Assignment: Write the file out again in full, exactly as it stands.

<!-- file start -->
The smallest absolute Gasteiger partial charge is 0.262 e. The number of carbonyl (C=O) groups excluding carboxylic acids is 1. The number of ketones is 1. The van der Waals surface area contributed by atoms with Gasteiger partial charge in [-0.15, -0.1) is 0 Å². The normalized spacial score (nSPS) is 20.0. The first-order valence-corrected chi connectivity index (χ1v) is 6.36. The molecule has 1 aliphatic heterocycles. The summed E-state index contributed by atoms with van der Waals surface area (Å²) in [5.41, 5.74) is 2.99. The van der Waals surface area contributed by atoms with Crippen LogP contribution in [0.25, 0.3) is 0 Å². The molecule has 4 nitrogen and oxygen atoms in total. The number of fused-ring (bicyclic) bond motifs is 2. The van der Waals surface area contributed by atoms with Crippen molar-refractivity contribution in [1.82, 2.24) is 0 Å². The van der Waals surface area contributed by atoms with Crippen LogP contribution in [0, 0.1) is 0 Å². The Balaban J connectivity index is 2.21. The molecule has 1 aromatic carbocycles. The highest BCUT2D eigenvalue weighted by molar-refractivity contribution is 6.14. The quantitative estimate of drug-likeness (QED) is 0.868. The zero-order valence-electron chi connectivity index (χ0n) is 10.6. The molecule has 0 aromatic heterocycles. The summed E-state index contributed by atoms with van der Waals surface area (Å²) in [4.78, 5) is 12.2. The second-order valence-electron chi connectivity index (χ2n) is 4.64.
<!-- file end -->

The smallest absolute Gasteiger partial charge is 0.262 e. The number of carbonyl (C=O) groups excluding carboxylic acids is 1. The number of ketones is 1. The van der Waals surface area contributed by atoms with Gasteiger partial charge in [-0.15, -0.1) is 0 Å². The normalized spacial score (nSPS) is 20.0. The first-order valence-corrected chi connectivity index (χ1v) is 6.36. The molecule has 1 aliphatic heterocycles. The summed E-state index contributed by atoms with van der Waals surface area (Å²) in [5.41, 5.74) is 2.99. The van der Waals surface area contributed by atoms with Crippen LogP contribution in [0.25, 0.3) is 0 Å². The molecule has 4 nitrogen and oxygen atoms in total. The number of fused-ring (bicyclic) bond motifs is 2. The van der Waals surface area contributed by atoms with Crippen molar-refractivity contribution in [1.82, 2.24) is 0 Å². The van der Waals surface area contributed by atoms with Crippen LogP contribution in [0, 0.1) is 0 Å². The Balaban J connectivity index is 2.21. The molecule has 1 aromatic carbocycles. The highest BCUT2D eigenvalue weighted by molar-refractivity contribution is 6.14. The quantitative estimate of drug-likeness (QED) is 0.868. The zero-order valence-electron chi connectivity index (χ0n) is 10.6. The molecule has 0 aromatic heterocycles. The summed E-state index contributed by atoms with van der Waals surface area (Å²) in [4.78, 5) is 12.2. The second-order valence-electron chi connectivity index (χ2n) is 4.64.